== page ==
Humans Throughout the Loop: The Role Humans Play in the Entire ML Lifecycle

I recently attended ODSC East 2022 in Boston. As a data scientist with a particular interest in human-in-the-loop machine learning, I found myself drawn to the MLOps and AI Observability sessions. I had been a bit naive about MLOps. Since it’s frequently mentioned alongside AutoML, I’ve encountered some descriptions that seem to deemphasize the role of the human, whether that be the tasks of the human data scientist or manual interventions to address data quality or exception processing. On reflection, I needed to surround myself with the quality of thought leadership I encountered at ODSC East. I got the opposite sense in the sessions I attended. The emphasis was not only on continuous improvement but on how to collaborate efficiently across multiple teams. I’ll be seeking more opportunities to learn from the MLOps community this year.

I should also acknowledge that I heard the phrase humans-throughout-the-loop from my colleagues at Northeastern’s Experiential AI program. They were in attendance at my ODSC East session. Having interviewed Usama Fayyad, their inaugural director, last year as part of CloudFactory’s thought leadership series, it doesn’t surprise me that they are trying to upend stereotypes about AI. I love what they are trying to communicate with this phase. There isn’t a clear consensus about what human-in-the-loop is. For me, it certainly includes both the manual labeling and annotation of supervised machine learning datasets and exception processing post-deployment. However, I agree with the Northeastern team that we should broaden it further.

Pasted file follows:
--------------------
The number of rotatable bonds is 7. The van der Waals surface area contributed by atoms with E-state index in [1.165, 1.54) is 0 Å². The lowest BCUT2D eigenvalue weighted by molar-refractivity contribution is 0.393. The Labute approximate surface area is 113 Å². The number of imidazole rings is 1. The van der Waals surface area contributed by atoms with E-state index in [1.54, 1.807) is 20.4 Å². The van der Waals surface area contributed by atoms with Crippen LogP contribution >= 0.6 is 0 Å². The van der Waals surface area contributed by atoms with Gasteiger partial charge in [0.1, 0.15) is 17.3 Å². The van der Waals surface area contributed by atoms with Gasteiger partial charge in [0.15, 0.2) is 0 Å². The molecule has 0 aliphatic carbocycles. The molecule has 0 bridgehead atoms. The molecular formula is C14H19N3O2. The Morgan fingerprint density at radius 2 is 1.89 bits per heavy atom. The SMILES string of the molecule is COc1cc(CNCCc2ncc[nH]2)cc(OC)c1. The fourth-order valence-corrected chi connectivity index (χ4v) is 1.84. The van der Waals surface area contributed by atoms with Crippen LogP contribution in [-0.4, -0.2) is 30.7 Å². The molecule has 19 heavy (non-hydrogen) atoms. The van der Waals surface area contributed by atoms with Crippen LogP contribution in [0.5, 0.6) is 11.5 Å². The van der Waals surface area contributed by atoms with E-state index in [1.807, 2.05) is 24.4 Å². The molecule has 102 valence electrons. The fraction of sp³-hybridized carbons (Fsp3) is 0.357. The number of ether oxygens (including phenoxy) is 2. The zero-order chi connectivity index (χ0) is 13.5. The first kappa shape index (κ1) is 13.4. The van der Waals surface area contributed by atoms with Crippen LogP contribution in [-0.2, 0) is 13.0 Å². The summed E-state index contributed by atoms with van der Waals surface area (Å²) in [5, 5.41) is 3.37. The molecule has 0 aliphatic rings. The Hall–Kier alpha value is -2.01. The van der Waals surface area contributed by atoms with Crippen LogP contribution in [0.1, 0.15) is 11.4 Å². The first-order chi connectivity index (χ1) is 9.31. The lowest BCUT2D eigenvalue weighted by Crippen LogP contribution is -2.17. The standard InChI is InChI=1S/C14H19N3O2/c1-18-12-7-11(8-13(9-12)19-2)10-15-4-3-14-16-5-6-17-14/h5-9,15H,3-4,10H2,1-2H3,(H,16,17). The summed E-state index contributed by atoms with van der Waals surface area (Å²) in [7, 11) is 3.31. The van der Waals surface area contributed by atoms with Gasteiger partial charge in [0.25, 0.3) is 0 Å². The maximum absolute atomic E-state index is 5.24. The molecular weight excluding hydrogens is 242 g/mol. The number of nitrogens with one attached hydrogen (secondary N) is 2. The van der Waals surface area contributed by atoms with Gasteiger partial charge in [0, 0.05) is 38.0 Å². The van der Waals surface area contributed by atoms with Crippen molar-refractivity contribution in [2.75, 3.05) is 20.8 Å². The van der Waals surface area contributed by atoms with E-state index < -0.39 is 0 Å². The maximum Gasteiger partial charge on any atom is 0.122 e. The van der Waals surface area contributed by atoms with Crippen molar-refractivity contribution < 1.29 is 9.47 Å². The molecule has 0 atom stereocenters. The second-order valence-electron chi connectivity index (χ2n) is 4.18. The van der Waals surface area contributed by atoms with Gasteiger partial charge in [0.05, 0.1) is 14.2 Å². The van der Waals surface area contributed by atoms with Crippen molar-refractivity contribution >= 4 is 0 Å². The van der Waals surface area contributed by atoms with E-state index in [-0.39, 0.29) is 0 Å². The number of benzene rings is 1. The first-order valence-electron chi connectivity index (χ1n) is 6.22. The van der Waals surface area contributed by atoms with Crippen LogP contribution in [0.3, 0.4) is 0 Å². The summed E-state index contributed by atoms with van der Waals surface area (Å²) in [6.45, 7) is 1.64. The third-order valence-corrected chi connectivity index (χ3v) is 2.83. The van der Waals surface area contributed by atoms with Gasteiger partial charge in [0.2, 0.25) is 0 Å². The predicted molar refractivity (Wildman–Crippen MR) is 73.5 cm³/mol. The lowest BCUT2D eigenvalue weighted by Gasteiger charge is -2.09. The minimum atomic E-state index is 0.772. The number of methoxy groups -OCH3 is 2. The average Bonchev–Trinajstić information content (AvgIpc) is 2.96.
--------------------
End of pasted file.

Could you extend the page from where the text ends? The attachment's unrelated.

So how might MLOps, AI Observability, and Human-in-the-loop all work together throughout the ML lifecycle? In short, quality control and continuous improvement identify shortcomings in our models, our data, or both. Once identified, those flaws need attention — and an automated model refresh is not enough. Human attention is required. If it’s a flaw in the model, a modeler needs to revisit the entire modeling process. If it’s the data, person-hours are needed. My compliments to Pachyderm’s team for emphasizing that the model and the data evolve on parallel tracks and that each needs its separate versioning.

The data scientists could periodically contribute a handful of hours to correct the data manually. It might even be desirable as it will help them with diagnostics. However, it’s not scalable. Without an external data processing strategy, either the internal team will get burnt out, or the work won’t get done. Critically, inconsistent labeling and annotation are so common with unstructured data that data quality might be the best to investigate first. We see this often at CloudFactory. Many of our clients work with unstructured data, including text, image, and video. They need the data quality that only a managed scalable workforce can provide. Without that level of consistency and quality, the modeling never goes smoothly.

Data Observability may be a new phrase to some data scientists. What is it all about? Observability is a concept from control theory that describes how well the state of a system can be inferred from outputs. This concept has been applied by software engineers for some time to monitor for issues in a software system. More recently, companies like Metaplane are doing so for errors in data. What I found to be such a powerful implication for human-in-the-loop is that some of the errors found in data will need manual intervention. A challenge faced by almost any data scientist that has worked in anomaly detection is that cases with a high risk score need to be verified, and verification is labor-intensive. Often the development of an anomaly detection model does not take this into account. Similarly, identifying errors in data should be accompanied by an error processing strategy.

Keith McCormick serves as CloudFactory’s Chief Data Science Advisor. He’s also an author, LinkedIn Learning contributor, university instructor, and conference speaker. Keith has been building predictive analytics models since the late 90s. More recently his focus has shifted to helping organizations build and manage their data science teams.

Original post here.

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